*Dr Terry Lacey is a development economist who writes from Jakarta on modernization in the Muslim world, investment and trade relations with the EU and Islamic banking. Comments and suggestions can be sent via: firstname.lastname@example.org
In Indonesian election, secular parties confirm appeal
Support for Islamist groups appears to be waning after a surge in 2004.
By Simon Montlake, April 9, 2009
Jakarta, Indonesia - Early results from Thursday's parliamentary elections in majority-Muslim Indonesia have reaffirmed the appeal of broad-based secular parties over Islamic-oriented rivals.
The three largest secular parties took more than half of the votes, according to projections based on poll sampling. The Prosperous Justice Party, or PKS, the most conservative Islamist party in the race, polled around 8 percent, similar to the last elections. Other Muslim parties vying for parliamentary seats saw their share of the national vote fall. A total of 38 parties contested the elections.
The outcome suggests that a surge of support for Islamists at the last polls in 2004, at a time of uproar in the Muslim world over America's "war on terror," may have been an outlier in Indonesia's secular democracy. Calls for Islamic-based justice and morality appear to have gone unheeded as most voters opted for politicians who campaigned on the economy and the battle against poverty.
Islamists moving toward the centre
Even before Thursday's vote, many Islamist politicians had begun moving to the centre, downplaying divisive issues of faith and supporting programs to help the poor. Joining governing coalitions has tempered their zeal and forced them into pragmatic alliances with secular partners. At the same time, those partners have polished their Muslim image.
Some observers warn that Islamic orthodoxy still poses a threat to Indonesia, a patchwork of faiths and ethnicities. Greater piety in public life sows alarm among non-Muslims, who fear a gradual retreat from the nation's secular foundations. But the tepid support at the ballot box for Islamist parties suggests these groups face an uphill climb.
"Indonesia's Muslim electorate is not interested in an Islamist agenda. Indonesia is a very religious country, there's lot spirituality, and this is increasing in public life. But that doesn't mean that Indonesians want a religious state," says Robin Bush, country director of the Asia Foundation.
Since 2003, Islamic laws, or Sharia, have been passed by dozens of local legislatures across Indonesia – in some localities, unaccompanied women have been subject to night-time curfews. Though these laws are often loosely enforced, critics say they represent a creeping militancy. Extremist Muslim groups have also used violence to drive out minority Muslim sects such as Ahmadiyah, largely unchecked by secular authorities.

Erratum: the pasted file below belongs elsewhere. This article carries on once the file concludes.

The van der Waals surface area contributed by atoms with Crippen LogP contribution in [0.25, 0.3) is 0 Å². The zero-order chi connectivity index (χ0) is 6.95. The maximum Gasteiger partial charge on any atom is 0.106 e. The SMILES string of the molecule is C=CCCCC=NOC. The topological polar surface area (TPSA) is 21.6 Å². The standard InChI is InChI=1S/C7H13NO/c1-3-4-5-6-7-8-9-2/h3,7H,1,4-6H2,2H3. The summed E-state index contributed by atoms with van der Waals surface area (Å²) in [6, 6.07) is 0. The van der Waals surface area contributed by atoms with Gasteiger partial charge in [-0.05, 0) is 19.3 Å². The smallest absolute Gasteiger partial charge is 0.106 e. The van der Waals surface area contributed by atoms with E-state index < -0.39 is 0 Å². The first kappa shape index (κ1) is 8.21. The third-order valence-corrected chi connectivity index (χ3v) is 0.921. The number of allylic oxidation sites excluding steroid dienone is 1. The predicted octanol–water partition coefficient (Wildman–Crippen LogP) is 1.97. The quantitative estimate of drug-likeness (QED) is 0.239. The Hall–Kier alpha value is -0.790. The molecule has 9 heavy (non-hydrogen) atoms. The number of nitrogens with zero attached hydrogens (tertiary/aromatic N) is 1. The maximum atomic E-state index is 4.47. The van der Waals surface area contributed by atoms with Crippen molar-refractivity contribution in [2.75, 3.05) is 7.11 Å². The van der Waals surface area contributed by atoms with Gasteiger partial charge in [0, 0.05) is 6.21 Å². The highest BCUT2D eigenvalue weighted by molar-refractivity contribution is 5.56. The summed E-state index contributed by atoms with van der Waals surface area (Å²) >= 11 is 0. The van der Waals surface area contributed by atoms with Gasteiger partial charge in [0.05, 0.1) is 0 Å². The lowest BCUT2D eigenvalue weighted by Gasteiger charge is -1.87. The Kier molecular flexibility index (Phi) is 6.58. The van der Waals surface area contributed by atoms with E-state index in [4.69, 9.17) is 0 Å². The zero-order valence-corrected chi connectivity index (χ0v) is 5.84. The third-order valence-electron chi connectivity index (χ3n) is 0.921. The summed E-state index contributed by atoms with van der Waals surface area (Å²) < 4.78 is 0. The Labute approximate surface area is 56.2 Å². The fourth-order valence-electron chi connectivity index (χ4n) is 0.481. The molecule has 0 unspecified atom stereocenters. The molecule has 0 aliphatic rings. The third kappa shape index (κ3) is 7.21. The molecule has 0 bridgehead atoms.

Such tactics are aided by the targeting of moderate organizations, whose mosques are being usurped by conservatives from PKS and other groups, says Ahmad Suready, executive director of the Wahid Institute, a liberal think tank in Jakarta. This poses a long-term threat to the inclusiveness of Islamic practice in Indonesia, whatever the outcome at the ballot box, he argues.
"When they can't get power from political party, they use the tools of civil society," he says.
PKS officials argue that they are offering a democratic choice to voters and tailoring their policies to meet the needs of all Indonesians. They deny that their belief in Islamic justice is divisive and point out that secular lawmakers have also passed Islamic laws. But they concede that Indonesia may not be ready for such policies.
"We have to work with other parties. That was our mindset from the beginning," says Ahmad Zainuddin, one of the party's founders and a legislative candidate in Jakarta.
Indeed, PKS is likely to play a role in Indonesia's next administration, as it has in the current one. It is allied with President Susilo Bambang Yudhoyono, who is looking for support from Muslim parties for a re-election run in July against secular rivals like former President Megawati Sukarnoputri.
In return for its support in 2004, it got two cabinet seats and chairs the upper house of parliament.
A network of young supporters
PKS draws much of its support from young, middle-class Muslims who form a dedicated cadre of canvassers, going door to door in Jakarta and other cities. Its volunteer network and Islamic platform sets it apart from other Muslim and secular parties, which rely on TV advertising and mass rallies to reach voters with vague, feel-good messages.
In East Jakarta, where Mr. Zainuddin ran for office, he estimates that his team reached around 1 in 4 households in an area of 2.5 million voters. "One of our country's biggest problems is a lack of education, particularly political education. We want to have a heart-to-heart dialogue with people," he says.